If you choose to stick, there is hope that things will be better. But for that to happen you will likely have to do some things differently—including understanding the value of marriage to your children. And for those who’ve yet to marry, it’s essential that you understand that prior to saying I do.
Copyright © 2005 Scott Stanley. All rights reserved. International copyright secured.
- Doherty, W. J., et al. Why marriage matters: Twenty-one conclusions from the social sciences/A Report from Family Scholars. New York: Institute for American Values, 2002. Stanton, G. Why marriage matters. Colorado Springs, Colorado: Pinon Press, 1997. Waite, L., & Gallagher, M. The case for marriage. New York: Doubleday, 2000.
- Cummings, E. M., & Davies, P. Children and marital conflict. New York: Guilford, 1994. Emery, R. (1982). Interparental conflict and the children of discord and divorce. Psychological Bulletin, 92, 310–330. Grych, J., & Fincham, F. (1990). Marital conflict and children’s adjustment. Psychological Bulletin, 108, 267–290.
- Markman, H.J., Stanley, S.M., & Blumberg, S.L Fighting for Your Marriage. San Francisco: Jossey-Bass, Inc., 2001. Stanley, S., et al. A lasting promise. San Francisco: Jossey Bass, Inc., 1998.
- Fincham, F.D. Divorce. In N.J. Salkind (Ed.), Child Development: Macmillan Psychology Reference Series. Farmington Hills, MI: Macmillan, 2002. Hetherington, E. M., & Kelly, J. For better or for worse: Divorce reconsidered. New York: W. W. Norton & Company, Inc., 2002. McLanahan, S., & Sandefur, G. Growing up with a single parent: What hurts, what helps. Cambridge, MA: Harvard University Press, 1996. Stanley, S. M., & Fincham, F. D. (2002). The effects of divorce on children. Couples Research and Therapy Newsletter (AABT-SIG), 8 (1), 7–10 [available on the web at < href=”www.PREPinc.com”>Prerinc.com].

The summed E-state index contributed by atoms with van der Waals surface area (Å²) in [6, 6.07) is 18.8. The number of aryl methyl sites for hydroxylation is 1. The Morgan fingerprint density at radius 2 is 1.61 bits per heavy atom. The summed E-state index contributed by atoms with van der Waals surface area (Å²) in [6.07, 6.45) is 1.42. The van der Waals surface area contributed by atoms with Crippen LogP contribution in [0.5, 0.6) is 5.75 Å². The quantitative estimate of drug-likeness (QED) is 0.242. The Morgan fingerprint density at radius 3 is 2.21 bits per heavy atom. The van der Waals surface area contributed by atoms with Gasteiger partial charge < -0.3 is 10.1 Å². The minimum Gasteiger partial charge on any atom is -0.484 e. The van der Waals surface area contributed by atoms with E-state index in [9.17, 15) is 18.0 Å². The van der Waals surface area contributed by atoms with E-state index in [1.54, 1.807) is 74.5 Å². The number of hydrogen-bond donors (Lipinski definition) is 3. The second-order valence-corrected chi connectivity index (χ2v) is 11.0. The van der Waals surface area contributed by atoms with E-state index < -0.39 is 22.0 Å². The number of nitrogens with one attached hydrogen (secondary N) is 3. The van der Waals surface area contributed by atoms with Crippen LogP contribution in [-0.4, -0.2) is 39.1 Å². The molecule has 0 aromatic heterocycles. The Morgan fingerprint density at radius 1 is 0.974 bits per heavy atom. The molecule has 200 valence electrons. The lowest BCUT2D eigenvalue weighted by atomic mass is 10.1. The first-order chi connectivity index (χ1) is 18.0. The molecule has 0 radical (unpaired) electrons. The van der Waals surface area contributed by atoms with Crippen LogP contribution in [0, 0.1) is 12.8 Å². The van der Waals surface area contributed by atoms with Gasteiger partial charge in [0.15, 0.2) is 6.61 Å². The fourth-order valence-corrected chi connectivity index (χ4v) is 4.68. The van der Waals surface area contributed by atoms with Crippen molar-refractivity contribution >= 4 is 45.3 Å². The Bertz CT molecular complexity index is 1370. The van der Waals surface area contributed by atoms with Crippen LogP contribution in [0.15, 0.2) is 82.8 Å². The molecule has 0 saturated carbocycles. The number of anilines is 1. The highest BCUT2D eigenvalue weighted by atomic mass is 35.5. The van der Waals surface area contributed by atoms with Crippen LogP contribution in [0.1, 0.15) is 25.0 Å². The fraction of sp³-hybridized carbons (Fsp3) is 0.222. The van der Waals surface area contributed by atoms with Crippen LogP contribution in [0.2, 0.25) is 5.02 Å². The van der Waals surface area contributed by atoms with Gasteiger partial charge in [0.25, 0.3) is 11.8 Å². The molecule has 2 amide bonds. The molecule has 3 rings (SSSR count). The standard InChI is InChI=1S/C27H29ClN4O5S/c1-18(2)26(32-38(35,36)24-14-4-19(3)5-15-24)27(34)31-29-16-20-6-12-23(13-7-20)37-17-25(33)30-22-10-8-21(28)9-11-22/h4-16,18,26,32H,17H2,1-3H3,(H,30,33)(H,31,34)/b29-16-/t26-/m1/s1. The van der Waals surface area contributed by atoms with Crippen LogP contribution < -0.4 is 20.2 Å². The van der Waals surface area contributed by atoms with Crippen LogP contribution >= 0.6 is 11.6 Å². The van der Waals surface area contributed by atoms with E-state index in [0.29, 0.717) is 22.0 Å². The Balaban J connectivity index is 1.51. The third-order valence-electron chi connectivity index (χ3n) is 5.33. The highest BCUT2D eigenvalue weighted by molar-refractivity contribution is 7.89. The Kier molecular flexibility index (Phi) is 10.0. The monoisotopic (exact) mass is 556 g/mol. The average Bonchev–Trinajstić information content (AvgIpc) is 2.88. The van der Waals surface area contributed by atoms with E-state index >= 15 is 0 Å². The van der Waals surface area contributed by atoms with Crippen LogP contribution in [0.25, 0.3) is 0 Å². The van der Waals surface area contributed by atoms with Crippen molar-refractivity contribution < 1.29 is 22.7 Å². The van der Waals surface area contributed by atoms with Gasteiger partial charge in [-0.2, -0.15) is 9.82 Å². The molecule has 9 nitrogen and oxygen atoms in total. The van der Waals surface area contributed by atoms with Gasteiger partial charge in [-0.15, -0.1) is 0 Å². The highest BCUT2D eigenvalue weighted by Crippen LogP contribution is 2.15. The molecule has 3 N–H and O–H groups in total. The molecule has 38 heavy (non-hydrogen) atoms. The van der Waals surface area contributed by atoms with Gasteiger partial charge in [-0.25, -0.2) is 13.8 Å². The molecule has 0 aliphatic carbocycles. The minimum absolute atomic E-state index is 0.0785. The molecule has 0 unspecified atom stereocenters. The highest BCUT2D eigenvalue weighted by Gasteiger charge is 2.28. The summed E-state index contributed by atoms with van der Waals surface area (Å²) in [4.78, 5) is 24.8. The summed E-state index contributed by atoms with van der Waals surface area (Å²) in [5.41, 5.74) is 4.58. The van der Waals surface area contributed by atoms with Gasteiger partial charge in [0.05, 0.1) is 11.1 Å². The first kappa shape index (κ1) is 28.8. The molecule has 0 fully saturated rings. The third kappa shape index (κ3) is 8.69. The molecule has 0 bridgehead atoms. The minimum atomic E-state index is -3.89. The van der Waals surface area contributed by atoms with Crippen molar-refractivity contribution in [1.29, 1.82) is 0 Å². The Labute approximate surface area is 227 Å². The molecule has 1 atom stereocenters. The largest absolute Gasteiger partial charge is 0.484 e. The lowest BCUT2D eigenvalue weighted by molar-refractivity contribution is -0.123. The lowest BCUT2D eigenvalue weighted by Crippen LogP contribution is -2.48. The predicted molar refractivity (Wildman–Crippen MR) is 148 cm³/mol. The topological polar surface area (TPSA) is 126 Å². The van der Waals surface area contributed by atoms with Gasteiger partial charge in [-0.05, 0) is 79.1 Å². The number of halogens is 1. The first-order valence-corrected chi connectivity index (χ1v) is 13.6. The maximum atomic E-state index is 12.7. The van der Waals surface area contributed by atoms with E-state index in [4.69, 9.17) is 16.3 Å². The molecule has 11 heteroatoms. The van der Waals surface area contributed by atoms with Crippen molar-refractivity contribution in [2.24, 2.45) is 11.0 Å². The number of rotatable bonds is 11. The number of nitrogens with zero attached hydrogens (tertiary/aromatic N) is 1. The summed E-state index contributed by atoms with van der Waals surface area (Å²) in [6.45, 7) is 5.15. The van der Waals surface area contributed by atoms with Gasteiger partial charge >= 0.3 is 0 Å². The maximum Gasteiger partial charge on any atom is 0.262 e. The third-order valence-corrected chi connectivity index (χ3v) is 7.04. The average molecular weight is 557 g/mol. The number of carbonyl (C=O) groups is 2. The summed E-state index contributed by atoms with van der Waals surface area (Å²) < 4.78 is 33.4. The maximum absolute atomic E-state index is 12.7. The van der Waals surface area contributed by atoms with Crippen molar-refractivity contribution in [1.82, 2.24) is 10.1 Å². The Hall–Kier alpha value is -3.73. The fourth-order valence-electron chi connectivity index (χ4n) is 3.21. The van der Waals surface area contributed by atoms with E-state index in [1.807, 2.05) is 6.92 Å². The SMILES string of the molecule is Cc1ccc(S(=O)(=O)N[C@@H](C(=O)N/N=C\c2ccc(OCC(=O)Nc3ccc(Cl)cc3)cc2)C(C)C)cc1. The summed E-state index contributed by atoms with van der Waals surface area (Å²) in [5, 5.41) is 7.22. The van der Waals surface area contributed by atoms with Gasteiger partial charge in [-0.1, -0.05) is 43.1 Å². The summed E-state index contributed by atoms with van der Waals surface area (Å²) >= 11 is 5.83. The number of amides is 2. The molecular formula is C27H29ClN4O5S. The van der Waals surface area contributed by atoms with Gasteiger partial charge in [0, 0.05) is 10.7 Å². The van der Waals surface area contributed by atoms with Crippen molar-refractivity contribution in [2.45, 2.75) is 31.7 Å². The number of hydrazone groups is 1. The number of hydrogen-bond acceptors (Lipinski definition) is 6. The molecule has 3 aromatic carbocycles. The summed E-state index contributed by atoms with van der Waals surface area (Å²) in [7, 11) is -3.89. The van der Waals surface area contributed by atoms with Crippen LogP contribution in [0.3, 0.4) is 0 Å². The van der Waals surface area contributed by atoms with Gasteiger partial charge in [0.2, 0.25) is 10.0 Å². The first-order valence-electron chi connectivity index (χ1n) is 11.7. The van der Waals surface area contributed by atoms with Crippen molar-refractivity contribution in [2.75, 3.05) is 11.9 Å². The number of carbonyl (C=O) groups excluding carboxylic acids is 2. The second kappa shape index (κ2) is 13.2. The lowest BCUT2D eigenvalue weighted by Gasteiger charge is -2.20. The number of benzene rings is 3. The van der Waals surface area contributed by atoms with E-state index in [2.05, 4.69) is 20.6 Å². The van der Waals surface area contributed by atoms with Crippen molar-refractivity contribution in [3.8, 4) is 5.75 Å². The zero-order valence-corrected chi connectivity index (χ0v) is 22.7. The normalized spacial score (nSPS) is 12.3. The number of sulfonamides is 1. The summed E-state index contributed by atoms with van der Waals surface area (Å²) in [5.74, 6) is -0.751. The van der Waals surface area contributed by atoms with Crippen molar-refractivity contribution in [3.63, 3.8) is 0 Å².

- Cherlin, A. J., & Furstenberg, F. F., Jr. (1994). Step families in the United States: A reconsideration. Annual Review of Sociology, 20, 359–381.
- Hetherington, E. M. (1993). An overview of the Virginia Longitudinal Study of Divorce and Remarriage with a focus on the early adolescent. Journal of Family Psychology, 7, 39–56
- In addition to all the other references noted in this chapter, see also Glenn, N. D., & Kramer, K. (1987). The marriages and divorces of the children of divorce. Journal of Marriage and the Family, 44, 335–347. Halford, W. K., Sanders, M. R., & Behrens, B. C. (2000). Repeating the errors of our parents? Family of origin spouse violence and observed conflict management in engaged couples. Family Process, 39, 219–235. Lawton, L. E., & Bures, R. (2001). Parental divorce and the “Switching” of religious identity. Journal for the Scientific Study of Religion, 40, 99-]–111.
- Hetherington, E. M., & Kelly, J. For better or for worse: Divorce reconsidered. New York: W. W. Norton & Company, Inc., 2002. Wallerstein, J. S., Lewis, J. M., & Blakeslee, S. The Unexpected Legacy of Divorce: A Twenty-Five-Year Landmark Study. New York: Hyperion, 2000.
- Amato, P. R. (2001). Good enough marriages: Parental discord, divorce, and children’s well-being. The Virginia Journal of Social Policy & the Law, 9, 71–94. See also: Amato, P. R.. & Booth, A. (1997). A generation at risk: Growing up in an era of family upheaval. Cambridge, MA: Harvard University.
- The report from this work is available at www.OKmarriage.org. The reference for the major report from this work is: Johnson, C. A., et al. (2002). Marriage in Oklahoma: 2001 baseline statewide survey on marriage and divorce (S02096 OKDHS). Oklahoma City, OK: Oklahoma Department of Human Services.
- Waite, L. J., et al. (2002). Does Divorce Make People Happy? Findings from a study of unhappy marriages. New York: Institute for American Values.
About the Author
Scott Stanley, Ph.D. is co-director of the Center for Marital and Family Studies and a research professor of psychology at the University of Denver. He has authored numerous research articles on relationships and is an expert on marital commitment. Scott co-authored the book A Lasting Promise: The Christian Guide to Fighting for Your Marriage and authored the book The Power of Commitment. Additionally, he regularly contributes to print and broadcast media as an expert on marriage.